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Hurricane Season 2008: Tropical Storm Alma (Eastern Pacific Ocean)
05.29.08
 
June 05, 2008

Alma and Arthur Bring Heavy Rains to Central America

Map of Alma and Arthur storm paths Credit: Hal Pierce (SSAI/NASA's Goddard Space Flight Center)
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Alma, the first named storm of the season in the eastern Pacific, made landfall on the northern Pacific coast of Nicaragua as a strong tropical storm. After making landfall, the system continued northward moving further inland over the high terrain of Honduras where it dissipated. Immediately thereafter, Arthur, the first named storm of the Atlantic season, formed in close proximity from a separate area of low pressure in the northwestern Caribbean as it was moving ashore over Belize. Arthur also dissipated as it moved deeper into the Yucatan Peninsula over southern Mexico. The combination of Alma and Arthur brought heavy rains to parts of Central America.

The Tropical Rainfall Measuring Mission satellite (also known as TRMM) has been in service for over 10 years now and continues to provide a steady stream of rainfall data for the Tropics. The TRMM-based, near-real time Multi-satellite Precipitation Analysis (TMPA) at the NASA Goddard Space Flight Center provides estimates of rainfall over the global Tropics. TMPA rainfall totals associated with Alma and Arthur are shown for the period 27 May to 4 June 2008. Solid black lines show the path of each storm (Arthur to the north and Alma to the south) with appropriate storm symbols marking the 00Z and 12Z positions. The highest rainfall totals for the period exceed 400 mm (~16 inches, shown in red) over coastal Belize and are mainly associated with the formation and passage of Arthur. A swath of 100+ mm (~4+ inches, shown in green) stretches across northern Guatemala and southern Mexico. Farther to the south, an area of 200 to 300+ mm of rain (~8 to 12+ inches, shown in yellow and orange) covers Costa Rica. This is associated with moisture being drawn up by the counterclockwise circulation of Alma. Amounts where Alma actually made landfall are less, on the order of 100 mm (~4 inches). So far at least 9 deaths are being blamed on the two storms across the region.

TRMM is a joint mission between NASA and the Japanese space agency JAXA.

Text credit: Steve Lang, SSAI/NASA's Goddard Space Flight Center



June 02, 2008

Atlantic Ocean Hurricane Season Starts Early With a Gender Bender

Alma, the first and record-breaking Tropical Storm in the eastern Pacific Ocean formed the last weekend in May. Alma's remnants re-generated into the first tropical storm in the Atlantic Basin, where it was re-named Arthur from the Atlantic Ocean storm name list. Now, it may be headed back into the Pacific!

Tropical Storm Alma has established three new records for an eastern Pacific storm. Alma was the first tropical storm (in the available records) to make landfall on the Pacific coast of Central America when she made landfall on May 29. She also made landfall farther east than any previous eastern pacific tropical cyclone, and was the first to do so on the Pacific coast of Nicaragua.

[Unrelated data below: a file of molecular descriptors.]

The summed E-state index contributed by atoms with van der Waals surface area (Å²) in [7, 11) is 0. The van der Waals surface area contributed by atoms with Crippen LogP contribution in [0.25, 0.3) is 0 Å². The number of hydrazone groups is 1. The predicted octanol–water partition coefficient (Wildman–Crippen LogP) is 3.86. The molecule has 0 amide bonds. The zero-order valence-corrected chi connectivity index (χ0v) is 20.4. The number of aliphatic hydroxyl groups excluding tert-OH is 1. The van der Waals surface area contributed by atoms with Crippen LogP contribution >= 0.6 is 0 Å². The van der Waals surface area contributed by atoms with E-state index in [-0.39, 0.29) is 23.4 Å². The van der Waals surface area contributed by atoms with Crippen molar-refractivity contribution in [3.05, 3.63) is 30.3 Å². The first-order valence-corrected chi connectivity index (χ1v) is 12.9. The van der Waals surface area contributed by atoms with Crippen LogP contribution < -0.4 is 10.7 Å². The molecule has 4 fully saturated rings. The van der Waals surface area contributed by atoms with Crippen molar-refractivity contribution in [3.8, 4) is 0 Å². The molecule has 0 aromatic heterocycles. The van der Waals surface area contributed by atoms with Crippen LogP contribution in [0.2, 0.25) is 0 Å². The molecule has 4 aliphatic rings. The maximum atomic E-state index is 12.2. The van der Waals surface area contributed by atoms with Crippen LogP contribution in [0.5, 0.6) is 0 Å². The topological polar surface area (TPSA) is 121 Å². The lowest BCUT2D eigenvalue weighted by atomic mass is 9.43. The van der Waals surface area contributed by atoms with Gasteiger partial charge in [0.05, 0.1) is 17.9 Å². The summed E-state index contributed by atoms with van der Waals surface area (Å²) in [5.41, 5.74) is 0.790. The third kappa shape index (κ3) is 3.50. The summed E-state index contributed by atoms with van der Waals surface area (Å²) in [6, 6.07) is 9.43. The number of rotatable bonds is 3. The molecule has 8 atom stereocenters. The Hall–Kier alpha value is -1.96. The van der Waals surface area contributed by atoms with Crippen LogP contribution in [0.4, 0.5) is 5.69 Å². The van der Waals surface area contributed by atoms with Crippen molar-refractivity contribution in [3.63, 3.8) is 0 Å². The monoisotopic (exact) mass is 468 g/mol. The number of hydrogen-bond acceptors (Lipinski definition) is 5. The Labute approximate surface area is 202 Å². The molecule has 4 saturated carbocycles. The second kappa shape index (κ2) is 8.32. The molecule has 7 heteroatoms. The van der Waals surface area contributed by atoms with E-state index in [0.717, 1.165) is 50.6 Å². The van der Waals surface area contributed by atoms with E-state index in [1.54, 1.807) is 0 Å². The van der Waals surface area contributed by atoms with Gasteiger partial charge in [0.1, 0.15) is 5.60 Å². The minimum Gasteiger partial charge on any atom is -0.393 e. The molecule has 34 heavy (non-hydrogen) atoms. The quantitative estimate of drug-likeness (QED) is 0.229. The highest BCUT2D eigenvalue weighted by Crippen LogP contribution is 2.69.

At 1:00 p.m. EDT on Saturday, May 31, what was once Alma, had downgraded significantly into an area of low pressure that had moved across Central America and into the northwestern Caribbean Sea. Then it strengthened back into a tropical storm as it was crossing the Belize coast, and was given the name Arthur, as it became the first storm in the Atlantic Ocean basin. The National Hurricane Center noted “This system is not designated Tropical Storm Alma because the surface center of Alma dissipated over the high terrain of Central America yesterday.”

Arthur’s Final Call

By 11:00 p.m. EDT, Sunday, May 31, the National Hurricane Center issued its seventh and final advisory on Arthur, as he continued to deteriorate, while still generating heavy rains (up to 10 inches) over portions of Belize.

At that time, Arthur was located near 17.4 north and 91.3 west, near the northwester border between Guatemala and Mexico. Arthur was moving about 6 mph to the southwest, with sustained winds near 30 mph. The minimum central pressure was 1006 millibars at that time.

Arthur image from AIRS on June 1, 2008 These infrared images of Arthur (click on images to enlarge) were created by data from the Atmospheric Infrared Sounder (AIRS), an instrument that flies aboard NASA's Aqua satellite. The top image from June 1 at 7:35 UTC (3:35 a.m. EDT) shows Arthur in the western Caribbean Sea.

The AIRS images show the temperature of the cloud tops or the surface of the Earth in cloud-free regions. The lowest temperatures (in purple) are associated with high, cold cloud tops that make up the top of Arthur. The infrared signal of the AIRS instrument does not penetrate through clouds. Where there are no clouds the AIRS instrument reads the infrared signal from the surface of the Earth, revealing warmer temperatures (red).

Arthur image from AIRS on June 2, 2008 Could Alma-Arthur Have As Many Lives as a Cat?

The second image, from Monday, June 2 at 8:17 UTC (4:17 a.m. EDT) shows part of Arthur’s circulation (purple) re-entering the eastern Pacific Ocean. At 5:00 a.m. EDT, the National Hurricane Center noted “A large area of showers and thunderstorms extends from the Gulf of Tehuantepec southward for a few hundred miles over the eastern Pacific. Upper-level winds are expected to become a little more favorable for development and a tropical depression could form within this area during the next day or two.”

Image credit: NASA/JPL, Text credit: Rob Gutro/Goddard Space Flight Center


June 1, 2008

2008 Hurricane Seasons Begin in Eastern Pacific and Atlantic

Satellite images of Alma and Arthur Credit: Jesse Allen, using data obtained from the Goddard Land Processes data archives (LAADS)